Robert J. Robbins is a biologist, an educator, a science administrator, a publisher, an information technologist, and an IT leader and manager who specializes in advancing biomedical knowledge and supporting education through the application of information technology. More About: RJR | OUR TEAM | OUR SERVICES | THIS WEBSITE
Robert Robbins has experience in biology, education, science administration, and information technology: At Michigan State, he taught biology to thousands of university students; at NSF and DOE he served as a program officer in two federal funding agencies; as Director of the Laboratory for Applied Research at Johns Hopkins, he played a key role in developing the information infrastructure of the human genome project; and at the Fred Hutchinson Cancer Research Center he served as the VP/CIO of a major research organization.
In 1993, he developed a free website (www.esp.org) that is still used by tens of thousands of students and educators world wide. In 2001, he co-founded and currently leads an organization (www.briite.org) that facilitates communication and cooperation among IT professionals at academic biomedical research organizations.
Currently, Robbins is involved in several biology projects, including the UCSD-hosted, NSF-funded Research Coordinating Network for the Genomic Standards Consortium project that is intended to facilitate the extension of genomic and metagenomic data standards into fields such as biodiversity and community ecology.
RJR Experience and Expertise
Robbins holds BS, MS, and PhD degrees in the life sciences. He served as a tenured faculty member in the Zoology and Biological Science departments at Michigan State University. He is currently exploring the intersection between genomics, microbial ecology, and biodiversity — an area that promises to transform our understanding of the biosphere.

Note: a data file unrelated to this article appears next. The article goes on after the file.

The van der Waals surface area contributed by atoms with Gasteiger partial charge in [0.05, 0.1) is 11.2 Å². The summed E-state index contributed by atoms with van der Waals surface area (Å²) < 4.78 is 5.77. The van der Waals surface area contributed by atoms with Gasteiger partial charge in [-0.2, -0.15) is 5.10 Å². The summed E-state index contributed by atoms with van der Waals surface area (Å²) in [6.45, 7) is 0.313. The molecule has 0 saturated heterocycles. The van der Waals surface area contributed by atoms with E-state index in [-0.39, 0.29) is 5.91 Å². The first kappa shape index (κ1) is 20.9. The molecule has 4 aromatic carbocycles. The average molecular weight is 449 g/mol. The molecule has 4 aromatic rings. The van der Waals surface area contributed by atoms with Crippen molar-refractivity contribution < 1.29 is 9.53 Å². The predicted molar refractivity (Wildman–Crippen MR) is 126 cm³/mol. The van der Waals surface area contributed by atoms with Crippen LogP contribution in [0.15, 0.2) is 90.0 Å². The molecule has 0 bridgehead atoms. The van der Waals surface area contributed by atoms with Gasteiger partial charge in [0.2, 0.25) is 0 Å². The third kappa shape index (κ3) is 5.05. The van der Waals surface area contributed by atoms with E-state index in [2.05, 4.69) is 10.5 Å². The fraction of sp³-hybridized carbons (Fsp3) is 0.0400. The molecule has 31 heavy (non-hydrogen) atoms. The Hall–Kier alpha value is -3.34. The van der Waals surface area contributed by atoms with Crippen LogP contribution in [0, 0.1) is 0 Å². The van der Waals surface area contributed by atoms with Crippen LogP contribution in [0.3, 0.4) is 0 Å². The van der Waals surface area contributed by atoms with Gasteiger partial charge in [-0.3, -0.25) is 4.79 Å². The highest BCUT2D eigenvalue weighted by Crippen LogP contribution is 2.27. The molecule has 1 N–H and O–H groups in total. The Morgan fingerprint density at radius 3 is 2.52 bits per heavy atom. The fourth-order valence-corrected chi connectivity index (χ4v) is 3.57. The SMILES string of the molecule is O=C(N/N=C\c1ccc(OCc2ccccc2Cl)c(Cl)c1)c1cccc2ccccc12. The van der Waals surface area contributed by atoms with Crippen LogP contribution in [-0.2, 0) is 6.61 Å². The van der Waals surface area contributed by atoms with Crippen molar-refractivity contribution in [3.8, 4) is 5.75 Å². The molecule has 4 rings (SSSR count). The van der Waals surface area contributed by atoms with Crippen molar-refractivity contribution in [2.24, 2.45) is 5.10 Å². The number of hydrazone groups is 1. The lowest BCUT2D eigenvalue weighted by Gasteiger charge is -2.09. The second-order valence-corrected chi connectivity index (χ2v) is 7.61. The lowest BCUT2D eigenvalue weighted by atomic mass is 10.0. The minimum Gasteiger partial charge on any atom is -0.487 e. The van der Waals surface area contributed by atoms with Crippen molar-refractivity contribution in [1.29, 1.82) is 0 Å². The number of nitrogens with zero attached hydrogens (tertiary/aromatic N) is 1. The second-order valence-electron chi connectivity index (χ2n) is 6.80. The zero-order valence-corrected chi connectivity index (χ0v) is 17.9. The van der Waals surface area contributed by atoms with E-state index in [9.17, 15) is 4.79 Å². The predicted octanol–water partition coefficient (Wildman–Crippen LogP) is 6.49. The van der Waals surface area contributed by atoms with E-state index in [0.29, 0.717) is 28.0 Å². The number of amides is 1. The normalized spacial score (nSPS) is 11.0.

Robbins has extensive experience in college-level education: At MSU he taught introductory biology, genetics, and population genetics. At JHU, he was an instructor for a special course on biological database design. At FHCRC, he team-taught a graduate-level course on the history of genetics. At Bellevue College he taught medical informatics.
Robbins has been involved in science administration at both the federal and the institutional levels. At NSF he was a program officer for database activities in the life sciences, at DOE he was a program officer for information infrastructure in the human genome project. At the Fred Hutchinson Cancer Research Center, he served as a vice president for fifteen years.
Robbins has been involved with information technology since writing his first program as a graduate student. At NSF he was the first program officer for database activities in the life sciences. At JHU he held an appointment in the CS department and served as director of the informatics core for the Genome Data Base. At the FHCRC he was VP for Information Technology.
While still at Michigan State, Robbins started his first publishing venture, founding a small company that addressed the short-run publishing needs of instructors in very large undergraduate classes. For more than 20 years, Robbins has been operating The Electronic Scholarly Publishing Project, a web site dedicated to the digital publishing of critical works in science, especially classical genetics.
Robbins is well-known for his speaking abilities and is often called upon to provide keynote or plenary addresses at international meetings. For example, in July, 2012, he gave a keynote address at the Global Biodiversity Informatics Congress, sponsored by GBIF and held in Copenhagen. The slides from that talk can be seen HERE.
Robbins is a skilled meeting facilitator, able to keep discussions moving through complex issues. He prefers a dynamic approach, in which part of the meeting involves breakout groups that are created by the participants in real time: anyone can propose a break out group; anyone can choose to attend any breakout group. The groups with the most interested parties are convened. All attendees together later for reports.
Robbins has been engaged with photography and design since the 1960s, when he worked for a professional photography laboratory. He now prefers digital photography and tools for their precision and reproducibility. He engages in graphic design as a hobby.
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